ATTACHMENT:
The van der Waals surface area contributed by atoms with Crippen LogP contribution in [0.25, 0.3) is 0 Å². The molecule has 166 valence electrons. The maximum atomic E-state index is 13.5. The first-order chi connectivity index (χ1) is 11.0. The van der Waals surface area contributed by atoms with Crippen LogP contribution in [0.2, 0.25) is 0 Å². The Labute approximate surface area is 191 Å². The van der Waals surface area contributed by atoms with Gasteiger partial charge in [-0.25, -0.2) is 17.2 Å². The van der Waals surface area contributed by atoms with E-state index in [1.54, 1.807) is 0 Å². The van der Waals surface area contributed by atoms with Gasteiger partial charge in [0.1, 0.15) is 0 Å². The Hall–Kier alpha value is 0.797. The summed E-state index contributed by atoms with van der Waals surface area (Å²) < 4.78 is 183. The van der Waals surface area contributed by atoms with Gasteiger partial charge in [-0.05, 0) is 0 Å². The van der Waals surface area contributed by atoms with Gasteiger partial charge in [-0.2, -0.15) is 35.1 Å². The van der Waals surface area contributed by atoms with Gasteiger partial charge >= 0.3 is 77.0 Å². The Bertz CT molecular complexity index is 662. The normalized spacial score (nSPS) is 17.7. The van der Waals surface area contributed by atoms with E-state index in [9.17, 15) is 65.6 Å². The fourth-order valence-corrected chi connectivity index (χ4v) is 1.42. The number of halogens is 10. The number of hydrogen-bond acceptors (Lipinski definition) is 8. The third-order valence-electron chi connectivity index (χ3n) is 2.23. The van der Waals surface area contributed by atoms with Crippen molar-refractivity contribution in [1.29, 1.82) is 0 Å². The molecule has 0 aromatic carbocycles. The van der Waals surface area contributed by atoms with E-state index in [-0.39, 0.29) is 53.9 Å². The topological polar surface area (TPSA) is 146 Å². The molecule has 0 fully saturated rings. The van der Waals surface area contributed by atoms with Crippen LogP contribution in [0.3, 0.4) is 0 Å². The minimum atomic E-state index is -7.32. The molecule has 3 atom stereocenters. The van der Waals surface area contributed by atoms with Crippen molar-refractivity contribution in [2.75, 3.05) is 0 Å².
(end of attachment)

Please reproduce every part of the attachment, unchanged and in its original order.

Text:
The van der Waals surface area contributed by atoms with Crippen LogP contribution in [0.25, 0.3) is 0 Å². The molecule has 166 valence electrons. The maximum atomic E-state index is 13.5. The first-order chi connectivity index (χ1) is 11.0. The van der Waals surface area contributed by atoms with Crippen LogP contribution in [0.2, 0.25) is 0 Å². The Labute approximate surface area is 191 Å². The van der Waals surface area contributed by atoms with Gasteiger partial charge in [-0.25, -0.2) is 17.2 Å². The van der Waals surface area contributed by atoms with E-state index in [1.54, 1.807) is 0 Å². The van der Waals surface area contributed by atoms with Gasteiger partial charge in [0.1, 0.15) is 0 Å². The Hall–Kier alpha value is 0.797. The summed E-state index contributed by atoms with van der Waals surface area (Å²) < 4.78 is 183. The van der Waals surface area contributed by atoms with Gasteiger partial charge in [-0.05, 0) is 0 Å². The van der Waals surface area contributed by atoms with Gasteiger partial charge in [-0.2, -0.15) is 35.1 Å². The van der Waals surface area contributed by atoms with Gasteiger partial charge >= 0.3 is 77.0 Å². The Bertz CT molecular complexity index is 662. The normalized spacial score (nSPS) is 17.7. The van der Waals surface area contributed by atoms with E-state index in [9.17, 15) is 65.6 Å². The fourth-order valence-corrected chi connectivity index (χ4v) is 1.42. The number of halogens is 10. The number of hydrogen-bond acceptors (Lipinski definition) is 8. The third-order valence-electron chi connectivity index (χ3n) is 2.23. The van der Waals surface area contributed by atoms with Crippen molar-refractivity contribution in [1.29, 1.82) is 0 Å². The molecule has 0 aromatic carbocycles. The van der Waals surface area contributed by atoms with E-state index in [-0.39, 0.29) is 53.9 Å². The topological polar surface area (TPSA) is 146 Å². The molecule has 0 fully saturated rings. The van der Waals surface area contributed by atoms with Crippen LogP contribution in [0.3, 0.4) is 0 Å². The minimum atomic E-state index is -7.32. The molecule has 3 atom stereocenters. The van der Waals surface area contributed by atoms with Crippen molar-refractivity contribution in [2.75, 3.05) is 0 Å².